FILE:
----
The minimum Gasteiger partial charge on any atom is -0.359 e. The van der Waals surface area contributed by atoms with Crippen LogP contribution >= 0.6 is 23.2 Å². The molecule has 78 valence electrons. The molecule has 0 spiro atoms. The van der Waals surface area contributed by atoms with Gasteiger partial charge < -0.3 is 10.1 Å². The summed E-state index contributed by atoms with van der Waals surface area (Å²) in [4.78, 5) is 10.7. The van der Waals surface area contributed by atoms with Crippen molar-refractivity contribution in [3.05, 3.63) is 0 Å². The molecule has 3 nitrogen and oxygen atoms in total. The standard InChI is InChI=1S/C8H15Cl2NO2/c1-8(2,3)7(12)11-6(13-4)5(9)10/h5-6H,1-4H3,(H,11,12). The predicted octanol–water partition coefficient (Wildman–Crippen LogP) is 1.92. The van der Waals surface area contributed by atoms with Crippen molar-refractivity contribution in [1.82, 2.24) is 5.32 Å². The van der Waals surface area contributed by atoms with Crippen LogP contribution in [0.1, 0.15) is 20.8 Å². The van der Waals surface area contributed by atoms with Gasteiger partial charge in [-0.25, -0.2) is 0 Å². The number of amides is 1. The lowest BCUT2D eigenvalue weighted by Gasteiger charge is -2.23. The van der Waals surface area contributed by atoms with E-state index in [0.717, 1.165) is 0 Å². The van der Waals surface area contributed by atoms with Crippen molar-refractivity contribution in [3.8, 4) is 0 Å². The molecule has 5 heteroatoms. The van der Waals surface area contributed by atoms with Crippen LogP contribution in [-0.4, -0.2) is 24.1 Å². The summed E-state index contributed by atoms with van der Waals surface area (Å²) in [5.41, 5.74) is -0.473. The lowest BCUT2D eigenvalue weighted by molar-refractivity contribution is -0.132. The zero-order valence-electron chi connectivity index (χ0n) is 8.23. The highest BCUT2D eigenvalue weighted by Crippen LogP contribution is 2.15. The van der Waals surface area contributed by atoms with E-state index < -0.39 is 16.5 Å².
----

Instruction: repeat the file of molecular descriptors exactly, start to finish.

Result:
The minimum Gasteiger partial charge on any atom is -0.359 e. The van der Waals surface area contributed by atoms with Crippen LogP contribution >= 0.6 is 23.2 Å². The molecule has 78 valence electrons. The molecule has 0 spiro atoms. The van der Waals surface area contributed by atoms with Gasteiger partial charge < -0.3 is 10.1 Å². The summed E-state index contributed by atoms with van der Waals surface area (Å²) in [4.78, 5) is 10.7. The van der Waals surface area contributed by atoms with Crippen molar-refractivity contribution in [3.05, 3.63) is 0 Å². The molecule has 3 nitrogen and oxygen atoms in total. The standard InChI is InChI=1S/C8H15Cl2NO2/c1-8(2,3)7(12)11-6(13-4)5(9)10/h5-6H,1-4H3,(H,11,12). The predicted octanol–water partition coefficient (Wildman–Crippen LogP) is 1.92. The van der Waals surface area contributed by atoms with Crippen molar-refractivity contribution in [1.82, 2.24) is 5.32 Å². The van der Waals surface area contributed by atoms with Crippen LogP contribution in [0.1, 0.15) is 20.8 Å². The van der Waals surface area contributed by atoms with Gasteiger partial charge in [-0.25, -0.2) is 0 Å². The number of amides is 1. The lowest BCUT2D eigenvalue weighted by Gasteiger charge is -2.23. The van der Waals surface area contributed by atoms with E-state index in [0.717, 1.165) is 0 Å². The van der Waals surface area contributed by atoms with Crippen molar-refractivity contribution in [3.8, 4) is 0 Å². The molecule has 5 heteroatoms. The van der Waals surface area contributed by atoms with Crippen LogP contribution in [-0.4, -0.2) is 24.1 Å². The summed E-state index contributed by atoms with van der Waals surface area (Å²) in [5.41, 5.74) is -0.473. The lowest BCUT2D eigenvalue weighted by molar-refractivity contribution is -0.132. The zero-order valence-electron chi connectivity index (χ0n) is 8.23. The highest BCUT2D eigenvalue weighted by Crippen LogP contribution is 2.15. The van der Waals surface area contributed by atoms with E-state index < -0.39 is 16.5 Å².